On average 2 pupils in every class of 30 children will have lifelong difficulties with understanding language and talking. This is called Developmental Language Disorder or DLD. Developmental because it starts in childhood. Language because it affects words and sentences: understanding and/or talking. Disorder because it’s something that’s not expected.
It often goes unnoticed yet it can affect learning, literacy, social relationships, behaviour and mental health. That’s why RADLD (Raising Awareness of Developmental Language Disorder) exists and on Friday 15th October it’s DLD Awareness Day. The theme is: Think Language. Think DLD.
With greater awareness comes better understanding, support and services which all leads to better outcomes for people with DLD.
What is DLD?
It’s primarily a difficulty with language not intelligence. It affects a person’s ability to process and use language in different ways and impacts upon different areas.
At Happy Talk we are passionate about supporting children with DLD and their families. Research tells us that children need access to Speech and Language Therapy provision to be able to make the best progress. This may be through assessment and advice, blocks of therapy to target a specific weakness, programmes of specific intervention and strategies provided to school staff to help teachers to provide the right support for the child to learn in the classroom. Whilst it’s a lifelong condition the need for intervention will vary.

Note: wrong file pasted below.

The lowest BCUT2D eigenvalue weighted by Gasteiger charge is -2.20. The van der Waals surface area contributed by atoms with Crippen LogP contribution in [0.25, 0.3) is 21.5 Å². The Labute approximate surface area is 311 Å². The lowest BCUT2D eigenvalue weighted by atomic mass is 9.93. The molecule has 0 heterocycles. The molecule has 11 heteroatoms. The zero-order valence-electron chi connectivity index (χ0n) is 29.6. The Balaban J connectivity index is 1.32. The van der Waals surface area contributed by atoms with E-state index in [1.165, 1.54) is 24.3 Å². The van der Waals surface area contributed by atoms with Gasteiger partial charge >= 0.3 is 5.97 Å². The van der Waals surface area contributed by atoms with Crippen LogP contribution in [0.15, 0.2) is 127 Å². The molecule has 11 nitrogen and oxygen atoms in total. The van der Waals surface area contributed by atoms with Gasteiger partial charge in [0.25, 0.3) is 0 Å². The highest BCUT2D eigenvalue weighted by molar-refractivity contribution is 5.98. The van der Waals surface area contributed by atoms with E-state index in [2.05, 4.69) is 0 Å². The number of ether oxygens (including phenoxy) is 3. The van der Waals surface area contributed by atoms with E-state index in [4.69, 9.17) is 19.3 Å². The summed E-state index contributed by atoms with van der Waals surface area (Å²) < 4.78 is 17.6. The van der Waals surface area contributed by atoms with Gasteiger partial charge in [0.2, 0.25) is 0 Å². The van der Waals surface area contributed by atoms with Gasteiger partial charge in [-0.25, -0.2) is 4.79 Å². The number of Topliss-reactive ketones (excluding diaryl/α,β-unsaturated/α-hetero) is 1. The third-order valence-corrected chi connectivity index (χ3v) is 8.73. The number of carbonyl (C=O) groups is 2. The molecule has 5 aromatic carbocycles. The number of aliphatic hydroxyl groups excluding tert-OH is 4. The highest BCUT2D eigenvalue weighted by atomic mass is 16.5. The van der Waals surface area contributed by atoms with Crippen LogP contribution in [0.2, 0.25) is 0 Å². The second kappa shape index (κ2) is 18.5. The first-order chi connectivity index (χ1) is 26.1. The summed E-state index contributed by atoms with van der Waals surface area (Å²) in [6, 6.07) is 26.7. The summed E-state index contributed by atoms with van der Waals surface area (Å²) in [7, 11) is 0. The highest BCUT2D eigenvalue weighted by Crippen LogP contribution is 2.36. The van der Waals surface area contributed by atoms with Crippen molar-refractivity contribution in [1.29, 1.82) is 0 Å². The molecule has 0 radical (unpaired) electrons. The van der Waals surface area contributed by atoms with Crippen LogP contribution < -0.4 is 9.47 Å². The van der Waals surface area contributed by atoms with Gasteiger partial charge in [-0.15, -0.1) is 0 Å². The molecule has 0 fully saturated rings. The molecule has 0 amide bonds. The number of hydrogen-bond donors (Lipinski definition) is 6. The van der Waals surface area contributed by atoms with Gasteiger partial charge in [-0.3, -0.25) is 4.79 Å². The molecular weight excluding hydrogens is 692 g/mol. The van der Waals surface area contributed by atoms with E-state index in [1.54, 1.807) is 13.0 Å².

Some general tips to help with understanding are:
- Use simple language to support understanding
- Use visuals to aid memory and understanding
- Encourage everyone to ask when they don’t understand
- Model the expected language and provide sentence starters and narrative frames
- Explicitly teach vocabulary and sentences
- Give extra time to think and to allow the child to put their thoughts in to words
For more information, support or assessment please do get in touch!
Below is a useful poster resource that explains what Developmental Language Disorder limits: